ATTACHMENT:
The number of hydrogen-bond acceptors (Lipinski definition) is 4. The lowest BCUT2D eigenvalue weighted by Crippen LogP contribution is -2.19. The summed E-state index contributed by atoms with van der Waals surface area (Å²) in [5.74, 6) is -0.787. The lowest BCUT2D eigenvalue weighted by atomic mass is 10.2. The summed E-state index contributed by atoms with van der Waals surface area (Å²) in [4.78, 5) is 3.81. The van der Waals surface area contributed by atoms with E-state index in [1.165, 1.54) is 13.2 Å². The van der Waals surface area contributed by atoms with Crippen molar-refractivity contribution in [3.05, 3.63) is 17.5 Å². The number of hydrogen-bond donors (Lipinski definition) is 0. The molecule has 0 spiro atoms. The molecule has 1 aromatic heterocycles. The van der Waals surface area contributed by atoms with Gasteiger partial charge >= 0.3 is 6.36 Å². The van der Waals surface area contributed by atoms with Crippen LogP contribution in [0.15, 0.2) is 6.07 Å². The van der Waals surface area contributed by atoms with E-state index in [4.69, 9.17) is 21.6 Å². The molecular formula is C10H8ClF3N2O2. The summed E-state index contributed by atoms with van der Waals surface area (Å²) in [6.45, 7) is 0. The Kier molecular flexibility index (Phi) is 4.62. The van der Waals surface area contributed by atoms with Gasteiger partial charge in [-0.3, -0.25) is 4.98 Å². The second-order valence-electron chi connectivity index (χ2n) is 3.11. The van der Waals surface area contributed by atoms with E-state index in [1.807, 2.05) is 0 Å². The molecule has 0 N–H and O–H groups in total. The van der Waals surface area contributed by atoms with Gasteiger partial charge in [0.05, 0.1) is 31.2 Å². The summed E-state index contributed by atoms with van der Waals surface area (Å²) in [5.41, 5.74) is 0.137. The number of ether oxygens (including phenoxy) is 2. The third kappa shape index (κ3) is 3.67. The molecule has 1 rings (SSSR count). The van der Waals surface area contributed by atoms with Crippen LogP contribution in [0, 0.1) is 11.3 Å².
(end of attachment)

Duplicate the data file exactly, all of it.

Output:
The number of hydrogen-bond acceptors (Lipinski definition) is 4. The lowest BCUT2D eigenvalue weighted by Crippen LogP contribution is -2.19. The summed E-state index contributed by atoms with van der Waals surface area (Å²) in [5.74, 6) is -0.787. The lowest BCUT2D eigenvalue weighted by atomic mass is 10.2. The summed E-state index contributed by atoms with van der Waals surface area (Å²) in [4.78, 5) is 3.81. The van der Waals surface area contributed by atoms with E-state index in [1.165, 1.54) is 13.2 Å². The van der Waals surface area contributed by atoms with Crippen molar-refractivity contribution in [3.05, 3.63) is 17.5 Å². The number of hydrogen-bond donors (Lipinski definition) is 0. The molecule has 0 spiro atoms. The molecule has 1 aromatic heterocycles. The van der Waals surface area contributed by atoms with Gasteiger partial charge >= 0.3 is 6.36 Å². The van der Waals surface area contributed by atoms with Crippen LogP contribution in [0.15, 0.2) is 6.07 Å². The van der Waals surface area contributed by atoms with E-state index in [4.69, 9.17) is 21.6 Å². The molecular formula is C10H8ClF3N2O2. The summed E-state index contributed by atoms with van der Waals surface area (Å²) in [6.45, 7) is 0. The Kier molecular flexibility index (Phi) is 4.62. The van der Waals surface area contributed by atoms with Gasteiger partial charge in [-0.3, -0.25) is 4.98 Å². The second-order valence-electron chi connectivity index (χ2n) is 3.11. The van der Waals surface area contributed by atoms with E-state index in [1.807, 2.05) is 0 Å². The molecule has 0 N–H and O–H groups in total. The van der Waals surface area contributed by atoms with Gasteiger partial charge in [0.05, 0.1) is 31.2 Å². The summed E-state index contributed by atoms with van der Waals surface area (Å²) in [5.41, 5.74) is 0.137. The number of ether oxygens (including phenoxy) is 2. The third kappa shape index (κ3) is 3.67. The molecule has 1 rings (SSSR count). The van der Waals surface area contributed by atoms with Crippen LogP contribution in [0, 0.1) is 11.3 Å².